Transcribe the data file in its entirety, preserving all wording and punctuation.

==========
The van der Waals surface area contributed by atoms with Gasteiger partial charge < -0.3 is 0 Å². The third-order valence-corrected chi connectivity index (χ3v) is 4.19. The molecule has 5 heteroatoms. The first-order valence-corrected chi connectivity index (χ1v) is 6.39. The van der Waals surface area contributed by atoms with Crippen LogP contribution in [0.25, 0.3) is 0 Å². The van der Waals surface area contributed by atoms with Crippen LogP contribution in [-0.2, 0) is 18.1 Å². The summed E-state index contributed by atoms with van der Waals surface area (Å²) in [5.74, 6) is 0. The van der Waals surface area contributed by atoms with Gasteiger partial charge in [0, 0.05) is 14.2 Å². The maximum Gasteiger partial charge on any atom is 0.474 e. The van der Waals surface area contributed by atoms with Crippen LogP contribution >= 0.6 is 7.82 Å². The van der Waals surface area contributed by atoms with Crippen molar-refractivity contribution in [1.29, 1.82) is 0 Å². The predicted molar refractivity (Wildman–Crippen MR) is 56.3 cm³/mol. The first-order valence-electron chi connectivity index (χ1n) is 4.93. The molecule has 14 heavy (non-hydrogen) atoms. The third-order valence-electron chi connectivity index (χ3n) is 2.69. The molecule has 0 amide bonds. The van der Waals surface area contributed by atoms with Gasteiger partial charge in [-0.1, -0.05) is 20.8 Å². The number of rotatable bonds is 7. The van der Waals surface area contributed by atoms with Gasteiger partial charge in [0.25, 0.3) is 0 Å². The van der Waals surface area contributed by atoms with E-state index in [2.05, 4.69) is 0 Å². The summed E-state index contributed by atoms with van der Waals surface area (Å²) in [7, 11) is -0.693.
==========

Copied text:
The van der Waals surface area contributed by atoms with Gasteiger partial charge < -0.3 is 0 Å². The third-order valence-corrected chi connectivity index (χ3v) is 4.19. The molecule has 5 heteroatoms. The first-order valence-corrected chi connectivity index (χ1v) is 6.39. The van der Waals surface area contributed by atoms with Crippen LogP contribution in [0.25, 0.3) is 0 Å². The van der Waals surface area contributed by atoms with Crippen LogP contribution in [-0.2, 0) is 18.1 Å². The summed E-state index contributed by atoms with van der Waals surface area (Å²) in [5.74, 6) is 0. The van der Waals surface area contributed by atoms with Gasteiger partial charge in [0, 0.05) is 14.2 Å². The maximum Gasteiger partial charge on any atom is 0.474 e. The van der Waals surface area contributed by atoms with Crippen LogP contribution >= 0.6 is 7.82 Å². The van der Waals surface area contributed by atoms with Crippen molar-refractivity contribution in [1.29, 1.82) is 0 Å². The predicted molar refractivity (Wildman–Crippen MR) is 56.3 cm³/mol. The first-order valence-electron chi connectivity index (χ1n) is 4.93. The molecule has 14 heavy (non-hydrogen) atoms. The third-order valence-electron chi connectivity index (χ3n) is 2.69. The molecule has 0 amide bonds. The van der Waals surface area contributed by atoms with Gasteiger partial charge in [-0.1, -0.05) is 20.8 Å². The number of rotatable bonds is 7. The van der Waals surface area contributed by atoms with Gasteiger partial charge in [0.25, 0.3) is 0 Å². The van der Waals surface area contributed by atoms with E-state index in [2.05, 4.69) is 0 Å². The summed E-state index contributed by atoms with van der Waals surface area (Å²) in [7, 11) is -0.693.